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Dyadic nexus of interstate and intrastate conflict prevention

Langan, William B. (2004) Dyadic nexus of interstate and intrastate conflict prevention. Doctor of Philosophy (PhD) thesis, University of Kent. (doi:10.22024/UniKent/01.02.86307) (KAR id:86307)


It seems a logical assumption that as the nexus between interstate and intrastate conflict is inherently linked in a larger strategic calculus, so too should be the theoretical and conceptual foundations, and practical application, of apposite conflict prevention efforts. This thesis examines conflict prevention efforts towards each of the three phases of the Macedonian case, with those phases identified as the pre-Kosovo phase, Kosovo Intervention phase and post-Kosovo phase. It analyzes the dyadic nexus between interstate and intrastate conflict prevention as it relates to a strategy of simultaneity and connectivity as regards implementation of conflict prevention efforts by the international community. A strategy of simultaneity and connectivity is characterized as the process of advocating and pursuing policies to inhibit or mitigate the occurrence of interstate and intrastate conflict that are associated and conjoined in a concurrent and synchronous manner. This study finds evidence of support for the hypothesis of a direct correlation between the application of international community efforts targeted toward a nexus of interstate and intrastate conflict prevention, through a strategy of simultaneity and connectivity, and the success or failure of those efforts.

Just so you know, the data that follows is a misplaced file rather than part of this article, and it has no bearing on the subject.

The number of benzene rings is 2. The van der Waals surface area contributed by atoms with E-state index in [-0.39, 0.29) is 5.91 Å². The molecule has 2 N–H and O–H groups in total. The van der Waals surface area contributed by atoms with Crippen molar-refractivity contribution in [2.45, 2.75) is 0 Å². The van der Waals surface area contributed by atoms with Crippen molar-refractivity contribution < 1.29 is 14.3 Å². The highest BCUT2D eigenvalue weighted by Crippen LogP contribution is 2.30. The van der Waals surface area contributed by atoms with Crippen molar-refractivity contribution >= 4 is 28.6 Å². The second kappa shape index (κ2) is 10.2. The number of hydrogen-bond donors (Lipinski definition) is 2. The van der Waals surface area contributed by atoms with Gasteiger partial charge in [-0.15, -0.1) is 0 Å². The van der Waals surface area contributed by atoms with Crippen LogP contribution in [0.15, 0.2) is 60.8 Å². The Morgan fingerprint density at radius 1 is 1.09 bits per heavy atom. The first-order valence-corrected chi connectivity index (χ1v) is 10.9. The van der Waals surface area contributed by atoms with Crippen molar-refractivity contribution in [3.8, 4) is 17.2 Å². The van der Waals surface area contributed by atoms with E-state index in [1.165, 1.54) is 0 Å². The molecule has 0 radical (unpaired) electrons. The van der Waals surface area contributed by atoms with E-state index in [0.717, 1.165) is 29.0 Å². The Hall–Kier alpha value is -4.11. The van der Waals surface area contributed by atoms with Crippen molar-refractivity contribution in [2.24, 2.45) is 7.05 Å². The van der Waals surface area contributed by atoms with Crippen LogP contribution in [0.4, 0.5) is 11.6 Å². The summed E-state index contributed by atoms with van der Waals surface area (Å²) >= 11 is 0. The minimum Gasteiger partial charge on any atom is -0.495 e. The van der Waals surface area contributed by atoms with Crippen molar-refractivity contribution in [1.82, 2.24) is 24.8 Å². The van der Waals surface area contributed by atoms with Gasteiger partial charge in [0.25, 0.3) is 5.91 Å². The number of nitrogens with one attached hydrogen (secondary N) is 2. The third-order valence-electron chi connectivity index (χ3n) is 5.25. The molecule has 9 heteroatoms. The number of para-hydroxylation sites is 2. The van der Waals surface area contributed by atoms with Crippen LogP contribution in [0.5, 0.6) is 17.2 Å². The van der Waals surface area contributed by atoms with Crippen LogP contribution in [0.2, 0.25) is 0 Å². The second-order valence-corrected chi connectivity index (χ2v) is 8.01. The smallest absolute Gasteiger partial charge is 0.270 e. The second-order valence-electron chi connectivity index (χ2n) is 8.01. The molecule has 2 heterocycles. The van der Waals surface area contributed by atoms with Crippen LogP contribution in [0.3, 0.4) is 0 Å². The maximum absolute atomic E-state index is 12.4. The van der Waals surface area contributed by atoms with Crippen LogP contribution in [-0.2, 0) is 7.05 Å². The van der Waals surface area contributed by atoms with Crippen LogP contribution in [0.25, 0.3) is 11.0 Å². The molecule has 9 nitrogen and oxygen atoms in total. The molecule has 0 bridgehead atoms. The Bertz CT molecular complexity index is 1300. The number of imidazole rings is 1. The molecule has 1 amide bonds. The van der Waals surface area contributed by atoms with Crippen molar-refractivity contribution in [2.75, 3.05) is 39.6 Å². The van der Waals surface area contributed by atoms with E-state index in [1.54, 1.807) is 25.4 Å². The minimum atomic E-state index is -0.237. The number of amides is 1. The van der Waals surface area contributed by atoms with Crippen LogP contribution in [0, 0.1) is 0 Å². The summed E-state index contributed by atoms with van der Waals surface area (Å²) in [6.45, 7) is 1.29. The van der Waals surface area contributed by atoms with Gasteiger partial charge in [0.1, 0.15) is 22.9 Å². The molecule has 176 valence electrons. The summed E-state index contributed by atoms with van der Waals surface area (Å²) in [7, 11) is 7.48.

Item Type: Thesis (Doctor of Philosophy (PhD))
Thesis advisor: Aybet, Gulnur
DOI/Identification number: 10.22024/UniKent/01.02.86307
Additional information: This thesis has been digitised by EThOS, the British Library digitisation service, for purposes of preservation and dissemination. It was uploaded to KAR on 09 February 2021 in order to hold its content and record within University of Kent systems. It is available Open Access using a Creative Commons Attribution, Non-commercial, No Derivatives ( licence so that the thesis and its author, can benefit from opportunities for increased readership and citation. This was done in line with University of Kent policies ( If you feel that your rights are compromised by open access to this thesis, or if you would like more information about its availability, please contact us at and we will seriously consider your claim under the terms of our Take-Down Policy (
Subjects: J Political Science
Divisions: Divisions > Division of Human and Social Sciences > School of Politics and International Relations
SWORD Depositor: SWORD Copy
Depositing User: SWORD Copy
Date Deposited: 29 Oct 2019 16:50 UTC
Last Modified: 15 Dec 2021 15:41 UTC
Resource URI: (The current URI for this page, for reference purposes)

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